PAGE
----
PAMANA (PAyapa at MAsaganang PamayaNAn) is the national government's program and framework for peace and development. It is implemented in areas affected by conflict and communities covered by existing peace agreements.
A complementary track to peace negotiations, the Program’s main strategy is to bring back government to PAMANA Areas, ensuring that the communities benefit from improved delivery of basic social services and are served by responsive, transparent and accountable government units.
For the period of 2011-2016, PAMANA will be implemented in 48 provinces where each area will receive development programs according to the specific needs of the people residing in that region.
The objectives of the PAMANA program are as follows:
1. Reduce poverty and vulnerability in conflict-affected areas through sustainable rural development, community infrastructure and focused delivery of social services;
2. Improve governance through partnerships with national and local institutions,
building capacities for governance, and enhancement of transparency and
accountability mechanisms; and,
3. Empower communities and strengthen their capacity to address issues of
conflict and peace through activities that promote social cohesion.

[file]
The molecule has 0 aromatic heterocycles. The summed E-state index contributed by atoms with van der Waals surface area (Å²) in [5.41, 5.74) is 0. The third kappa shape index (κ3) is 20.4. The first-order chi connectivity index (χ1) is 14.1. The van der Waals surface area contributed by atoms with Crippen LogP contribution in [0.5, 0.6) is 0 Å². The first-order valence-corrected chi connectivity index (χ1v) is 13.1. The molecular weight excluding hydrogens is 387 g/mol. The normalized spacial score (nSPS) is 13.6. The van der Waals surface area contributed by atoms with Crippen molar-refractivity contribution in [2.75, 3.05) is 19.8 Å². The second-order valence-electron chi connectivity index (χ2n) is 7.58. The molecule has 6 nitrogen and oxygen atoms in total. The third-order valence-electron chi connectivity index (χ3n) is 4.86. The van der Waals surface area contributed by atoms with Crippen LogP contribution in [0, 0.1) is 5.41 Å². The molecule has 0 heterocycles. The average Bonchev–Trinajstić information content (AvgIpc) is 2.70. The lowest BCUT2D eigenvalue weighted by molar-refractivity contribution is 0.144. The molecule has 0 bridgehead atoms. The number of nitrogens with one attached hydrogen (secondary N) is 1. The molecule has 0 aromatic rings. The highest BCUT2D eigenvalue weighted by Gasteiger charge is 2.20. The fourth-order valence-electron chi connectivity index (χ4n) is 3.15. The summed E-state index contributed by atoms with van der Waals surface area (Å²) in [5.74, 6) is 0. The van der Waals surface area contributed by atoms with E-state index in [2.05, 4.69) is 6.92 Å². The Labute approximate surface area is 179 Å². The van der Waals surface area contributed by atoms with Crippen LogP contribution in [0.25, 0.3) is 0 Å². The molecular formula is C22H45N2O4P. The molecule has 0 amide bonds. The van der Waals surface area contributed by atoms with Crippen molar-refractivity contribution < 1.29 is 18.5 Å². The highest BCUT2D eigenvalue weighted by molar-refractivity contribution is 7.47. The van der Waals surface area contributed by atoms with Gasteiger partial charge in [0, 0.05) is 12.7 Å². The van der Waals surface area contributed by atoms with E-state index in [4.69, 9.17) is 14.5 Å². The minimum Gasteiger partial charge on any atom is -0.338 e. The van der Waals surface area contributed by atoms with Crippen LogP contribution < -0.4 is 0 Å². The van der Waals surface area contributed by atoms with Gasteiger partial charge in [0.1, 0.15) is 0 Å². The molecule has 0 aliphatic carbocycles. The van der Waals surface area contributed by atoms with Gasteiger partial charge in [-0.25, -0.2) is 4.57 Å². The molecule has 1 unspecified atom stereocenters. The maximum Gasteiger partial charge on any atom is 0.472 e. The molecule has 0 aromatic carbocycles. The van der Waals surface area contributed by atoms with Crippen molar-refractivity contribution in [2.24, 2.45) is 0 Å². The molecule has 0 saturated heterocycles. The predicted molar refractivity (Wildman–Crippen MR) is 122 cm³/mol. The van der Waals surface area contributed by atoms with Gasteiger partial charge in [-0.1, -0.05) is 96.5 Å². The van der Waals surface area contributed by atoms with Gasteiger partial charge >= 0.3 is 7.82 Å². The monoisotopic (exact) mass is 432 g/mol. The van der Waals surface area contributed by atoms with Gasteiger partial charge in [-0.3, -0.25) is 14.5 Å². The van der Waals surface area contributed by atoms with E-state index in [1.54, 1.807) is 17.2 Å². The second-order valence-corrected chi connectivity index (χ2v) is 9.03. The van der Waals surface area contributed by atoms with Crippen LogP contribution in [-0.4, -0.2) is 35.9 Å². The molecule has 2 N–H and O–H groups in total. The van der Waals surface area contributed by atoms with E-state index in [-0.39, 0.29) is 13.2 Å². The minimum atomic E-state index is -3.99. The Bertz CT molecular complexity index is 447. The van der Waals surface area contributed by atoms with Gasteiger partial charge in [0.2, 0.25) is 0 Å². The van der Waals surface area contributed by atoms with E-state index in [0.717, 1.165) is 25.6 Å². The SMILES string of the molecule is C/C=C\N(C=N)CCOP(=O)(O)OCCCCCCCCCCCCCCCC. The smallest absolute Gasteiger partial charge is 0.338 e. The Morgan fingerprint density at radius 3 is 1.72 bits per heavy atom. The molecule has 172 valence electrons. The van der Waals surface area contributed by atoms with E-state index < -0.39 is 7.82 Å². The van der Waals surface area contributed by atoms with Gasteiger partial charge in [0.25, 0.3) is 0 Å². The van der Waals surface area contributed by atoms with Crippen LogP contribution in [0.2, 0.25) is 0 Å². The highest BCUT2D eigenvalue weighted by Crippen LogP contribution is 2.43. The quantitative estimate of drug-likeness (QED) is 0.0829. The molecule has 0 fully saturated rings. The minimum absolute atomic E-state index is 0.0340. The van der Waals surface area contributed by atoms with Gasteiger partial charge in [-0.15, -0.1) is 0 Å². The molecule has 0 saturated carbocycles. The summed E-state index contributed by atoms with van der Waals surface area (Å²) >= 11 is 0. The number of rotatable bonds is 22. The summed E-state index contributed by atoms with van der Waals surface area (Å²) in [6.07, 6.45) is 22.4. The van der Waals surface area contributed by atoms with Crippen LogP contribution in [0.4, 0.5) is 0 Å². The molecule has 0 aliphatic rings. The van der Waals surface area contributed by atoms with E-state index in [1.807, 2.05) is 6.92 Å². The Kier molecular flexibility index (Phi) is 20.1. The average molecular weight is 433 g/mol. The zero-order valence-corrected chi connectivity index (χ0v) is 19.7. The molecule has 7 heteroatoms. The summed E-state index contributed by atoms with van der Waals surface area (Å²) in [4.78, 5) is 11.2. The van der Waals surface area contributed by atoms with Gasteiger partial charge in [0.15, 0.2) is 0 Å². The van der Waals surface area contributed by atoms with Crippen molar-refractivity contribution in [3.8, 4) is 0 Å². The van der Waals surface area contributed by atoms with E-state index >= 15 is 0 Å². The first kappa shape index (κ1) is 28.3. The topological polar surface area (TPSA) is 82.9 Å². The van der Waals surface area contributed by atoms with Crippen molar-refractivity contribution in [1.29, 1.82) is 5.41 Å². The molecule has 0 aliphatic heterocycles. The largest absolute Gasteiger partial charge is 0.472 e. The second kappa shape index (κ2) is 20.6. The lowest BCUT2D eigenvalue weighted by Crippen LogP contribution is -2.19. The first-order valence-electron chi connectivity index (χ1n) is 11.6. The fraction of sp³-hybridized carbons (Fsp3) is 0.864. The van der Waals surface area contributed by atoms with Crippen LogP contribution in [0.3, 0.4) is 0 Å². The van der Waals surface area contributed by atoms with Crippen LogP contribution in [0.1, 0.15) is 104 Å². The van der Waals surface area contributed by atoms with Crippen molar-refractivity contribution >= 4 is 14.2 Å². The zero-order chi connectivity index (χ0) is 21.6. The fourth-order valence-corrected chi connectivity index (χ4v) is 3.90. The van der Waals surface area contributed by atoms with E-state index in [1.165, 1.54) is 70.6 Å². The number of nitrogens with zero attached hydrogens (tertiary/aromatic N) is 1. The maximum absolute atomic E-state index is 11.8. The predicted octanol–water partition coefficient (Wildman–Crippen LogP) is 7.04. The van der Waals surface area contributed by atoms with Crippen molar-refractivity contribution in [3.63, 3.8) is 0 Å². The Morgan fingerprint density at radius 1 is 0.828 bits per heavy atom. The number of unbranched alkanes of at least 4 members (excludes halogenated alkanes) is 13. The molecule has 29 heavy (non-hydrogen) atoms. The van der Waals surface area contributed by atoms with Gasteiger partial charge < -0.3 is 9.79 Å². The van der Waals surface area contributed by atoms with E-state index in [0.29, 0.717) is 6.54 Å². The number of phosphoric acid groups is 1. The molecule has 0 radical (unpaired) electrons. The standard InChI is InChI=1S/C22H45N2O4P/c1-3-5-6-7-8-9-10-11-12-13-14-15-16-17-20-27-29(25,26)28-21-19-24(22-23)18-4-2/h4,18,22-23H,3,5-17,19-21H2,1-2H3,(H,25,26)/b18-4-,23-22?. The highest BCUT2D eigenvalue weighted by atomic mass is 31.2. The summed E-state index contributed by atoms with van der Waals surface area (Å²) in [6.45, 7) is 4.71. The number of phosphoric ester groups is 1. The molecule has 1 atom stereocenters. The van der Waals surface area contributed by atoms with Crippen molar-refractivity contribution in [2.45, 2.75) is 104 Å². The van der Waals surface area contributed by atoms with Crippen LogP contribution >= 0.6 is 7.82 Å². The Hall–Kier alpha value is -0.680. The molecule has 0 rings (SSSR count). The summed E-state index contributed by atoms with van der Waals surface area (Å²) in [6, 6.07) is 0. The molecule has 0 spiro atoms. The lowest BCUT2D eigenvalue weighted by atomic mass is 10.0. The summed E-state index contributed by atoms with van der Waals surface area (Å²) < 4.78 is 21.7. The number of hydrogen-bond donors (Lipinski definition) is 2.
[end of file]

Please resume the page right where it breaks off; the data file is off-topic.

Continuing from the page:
The PAMANA framework is anchored on three complementary strategic pillars that define core interventions to achieve lasting peace.
Pillar I: Laying the foundation for peace through policy reform and legislative action.
Development interventions shall also be pushed in housing, ancestral domain, banking, and in other areas (e.g. IDP shelter assistance, mining/timber licensing agreements in IP areas)
Pillar II: Facilitating delivery of basic services at the community level through community driven development and community livelihood interventions.
This aspect shapes families and communities by concentrating on health, education and livelihood programs (e.g. community driven development [CDD) programs, such as Kalahi CIDSS, DAR-ARC).
Pillar III: Addressing sub-regional challenges, including constraints to regional economic development and economic integration of developing areas with the more progressive areas, and inter-regional connectivity improvements.
This includes investing on agri-industrial enterprises, coastal development initiatives, and infrastructure (e.g. road networks, electrification, post harvest facilities, farm-to-market roads).